Crime And a Lack of Confidence

January 10, 2020

I subscribe to a number of neighbourhood email lists, and talk to residents every day, and from this anecdotal evidence alone, it is clear that a wave of break-ins and thefts has swept over parts of Grandview recently. On Venables Street, for example, a number of households in a single block were hit night after night with burglaries and robberies. A man was caught trying to break into my own building last week, thwarted by a neighbour who called the police. It does have locals concerned and talking.

And this local concern seems to fit into a general pattern across the region (shootings in Metro, etc) and indeed the country.  According to a recent Angus Reid report, crime has increased from a low in 2014, ticking up slightly each year since:

 

Along with that comes a fall in the confidence that Canadians have in the various parts of the justice system:

 

I don’t offer any opinions on what this all means; just wanted to share the data.

 


Looking For Love With The Oxford Comma

December 31, 2019

This post, first published on 22nd February, was the most viewed on my site in 2019:

 

Image: from Reddit

I have always used the Oxford comma. Because of it, I have been abused by grammar “purists”, marked down in school, and “corrected” by copy editors all my life it seems, but still I am happy to cheer lead for it. The battle for and against the Oxford comma is deeply divisive but limited, or so I thought, to those who write a lot. No more, according to an article in GQ:

“Recently, the Oxford comma has found a spot on the Bingo card of online-dating profiles, alongside mainstays like “no hookups,” “no drama,” and “420 friendly.” Whether you’re mindlessly grazing on Tinder or Bumble, OkCupid or Match.com, you’re now as likely to learn someone’s thoughts on the Oxford comma as you are their job title or their penchant for tacos. On the Tinder subreddit, which has 1.8 million subscribers, one user lamented that the Oxford comma features in “like a quarter of bios ’round my parts.” Another said, “It’s everywhere.” Even a journal entry on Tinder’s own blog mentions it: “Honestly, I’m not sure how compatible I can be with someone who is anti-the Oxford comma.”

I sympathize with that final cri de coeur.  However, is it really so important that it can affect your love life?  According to GQ, it is a reliable class signifier:

“The blue-blood punctuation mark, named after the Oxford University Press, acts as a social signifier, a sieve for the bookish and studious (and, perhaps, pretentious). It suggests personality traits that extend far beyond punctuation preferences …  I think it suggests care. It suggests somebody who’s structured and disciplined and not a slob … Somebody who’s into detail, who likes precision. Somebody who has standards.”

Gosh. Who knew?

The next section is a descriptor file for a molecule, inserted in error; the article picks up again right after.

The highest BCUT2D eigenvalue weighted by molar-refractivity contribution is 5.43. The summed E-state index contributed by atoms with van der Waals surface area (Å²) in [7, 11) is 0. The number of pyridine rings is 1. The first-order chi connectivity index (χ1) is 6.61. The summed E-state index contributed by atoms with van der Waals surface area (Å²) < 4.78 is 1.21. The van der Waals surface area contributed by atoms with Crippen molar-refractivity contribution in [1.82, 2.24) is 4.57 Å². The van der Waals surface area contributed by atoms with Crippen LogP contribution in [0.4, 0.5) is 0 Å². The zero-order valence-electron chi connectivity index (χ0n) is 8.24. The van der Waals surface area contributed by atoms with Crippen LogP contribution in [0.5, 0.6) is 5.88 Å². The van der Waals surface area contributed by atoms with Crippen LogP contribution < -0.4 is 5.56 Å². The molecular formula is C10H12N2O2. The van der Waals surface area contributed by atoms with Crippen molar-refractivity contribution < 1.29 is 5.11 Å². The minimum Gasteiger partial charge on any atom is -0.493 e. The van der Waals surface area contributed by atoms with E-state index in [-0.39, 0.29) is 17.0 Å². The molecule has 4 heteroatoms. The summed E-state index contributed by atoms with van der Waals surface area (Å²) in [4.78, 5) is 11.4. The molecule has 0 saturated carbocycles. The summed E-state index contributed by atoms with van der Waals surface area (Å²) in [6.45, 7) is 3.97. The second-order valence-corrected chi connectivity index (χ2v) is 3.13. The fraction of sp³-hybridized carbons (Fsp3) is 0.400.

The States They Are A’Changin’

December 29, 2019

As part of its end of year review the Pew Research Centre has issued a number of graphs and reports about the changing face of the United States.  As someone who believes in open borders and the power of diversity, I was particularly interested in the following conclusions.

 

 

These major demographic trends will doubtless create a more interesting and pluralistic society.  However, I have concerns that the nativist white identity culture enraged and encouraged by the current crop of GOP leadership will fall back on violent means to retain their grip on power. The long term hope has to be in the youth of the country who seem, in general at least, to be far less interested in ideas of racial purity.  Fingers crossed.


Deep History

October 6, 2019

A quick review of  David W. Anthony’s extraordinarily fine 2007 volume:  The Horse, the Wheel and Language“.

It has a sub-title that I am sure came from the publisher’s marketing department rather than from the author — “How Bronze-Age Riders from the Eurasian Steppes Shaped the Modern World.”  However, this is not a text that is aimed at the popular market. It is a thoroughly documented 500-page academic essay on the development of culture and the birth of various language families within the period from about 9,000 years ago to roughly 4,000 years ago in the area stretching from south-east Europe through the central Asian steppes.

That probably doesn’t sound particularly exciting to most people. But for the minority of us who try to keep up with research on the period between the last glaciation (say, 20,000 years ago) and the birth of “modern” society (5,000 to 8,000 years ago), who are fascinated by the origin and development of languages, and who are interested in the beginnings of certain cultural forms (hierarchy, for example) and technologies, this is a work of seminal importance.